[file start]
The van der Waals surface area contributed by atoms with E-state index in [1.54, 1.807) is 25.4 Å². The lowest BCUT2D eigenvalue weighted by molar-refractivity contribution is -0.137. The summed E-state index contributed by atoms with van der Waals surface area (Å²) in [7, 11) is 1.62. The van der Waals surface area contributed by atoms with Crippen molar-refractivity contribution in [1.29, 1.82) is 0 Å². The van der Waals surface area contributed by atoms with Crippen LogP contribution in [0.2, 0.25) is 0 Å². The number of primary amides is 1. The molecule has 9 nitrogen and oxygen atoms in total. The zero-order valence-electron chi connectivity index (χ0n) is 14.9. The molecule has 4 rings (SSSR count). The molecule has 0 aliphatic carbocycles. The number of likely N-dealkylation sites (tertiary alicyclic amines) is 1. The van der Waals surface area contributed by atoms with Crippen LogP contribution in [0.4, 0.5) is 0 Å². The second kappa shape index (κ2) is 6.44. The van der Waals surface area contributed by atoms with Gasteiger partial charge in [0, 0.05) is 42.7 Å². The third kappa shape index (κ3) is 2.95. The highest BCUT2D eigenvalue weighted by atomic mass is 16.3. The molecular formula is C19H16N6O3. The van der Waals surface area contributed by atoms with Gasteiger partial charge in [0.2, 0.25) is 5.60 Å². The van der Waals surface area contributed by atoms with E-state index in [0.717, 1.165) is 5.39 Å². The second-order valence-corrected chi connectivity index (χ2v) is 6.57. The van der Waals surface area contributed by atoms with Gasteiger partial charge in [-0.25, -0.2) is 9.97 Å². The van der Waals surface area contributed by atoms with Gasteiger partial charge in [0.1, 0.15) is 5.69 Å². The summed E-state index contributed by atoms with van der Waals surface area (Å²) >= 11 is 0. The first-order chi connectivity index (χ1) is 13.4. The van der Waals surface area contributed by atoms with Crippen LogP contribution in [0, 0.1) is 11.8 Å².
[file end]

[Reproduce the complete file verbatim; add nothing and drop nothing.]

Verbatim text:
The van der Waals surface area contributed by atoms with E-state index in [1.54, 1.807) is 25.4 Å². The lowest BCUT2D eigenvalue weighted by molar-refractivity contribution is -0.137. The summed E-state index contributed by atoms with van der Waals surface area (Å²) in [7, 11) is 1.62. The van der Waals surface area contributed by atoms with Crippen molar-refractivity contribution in [1.29, 1.82) is 0 Å². The van der Waals surface area contributed by atoms with Crippen LogP contribution in [0.2, 0.25) is 0 Å². The number of primary amides is 1. The molecule has 9 nitrogen and oxygen atoms in total. The zero-order valence-electron chi connectivity index (χ0n) is 14.9. The molecule has 4 rings (SSSR count). The molecule has 0 aliphatic carbocycles. The number of likely N-dealkylation sites (tertiary alicyclic amines) is 1. The van der Waals surface area contributed by atoms with Crippen LogP contribution in [0.4, 0.5) is 0 Å². The second kappa shape index (κ2) is 6.44. The van der Waals surface area contributed by atoms with Gasteiger partial charge in [0, 0.05) is 42.7 Å². The third kappa shape index (κ3) is 2.95. The highest BCUT2D eigenvalue weighted by atomic mass is 16.3. The molecular formula is C19H16N6O3. The van der Waals surface area contributed by atoms with Gasteiger partial charge in [0.2, 0.25) is 5.60 Å². The van der Waals surface area contributed by atoms with E-state index in [0.717, 1.165) is 5.39 Å². The second-order valence-corrected chi connectivity index (χ2v) is 6.57. The van der Waals surface area contributed by atoms with Gasteiger partial charge in [-0.25, -0.2) is 9.97 Å². The van der Waals surface area contributed by atoms with Gasteiger partial charge in [0.1, 0.15) is 5.69 Å². The summed E-state index contributed by atoms with van der Waals surface area (Å²) >= 11 is 0. The first-order chi connectivity index (χ1) is 13.4. The van der Waals surface area contributed by atoms with Crippen LogP contribution in [0, 0.1) is 11.8 Å².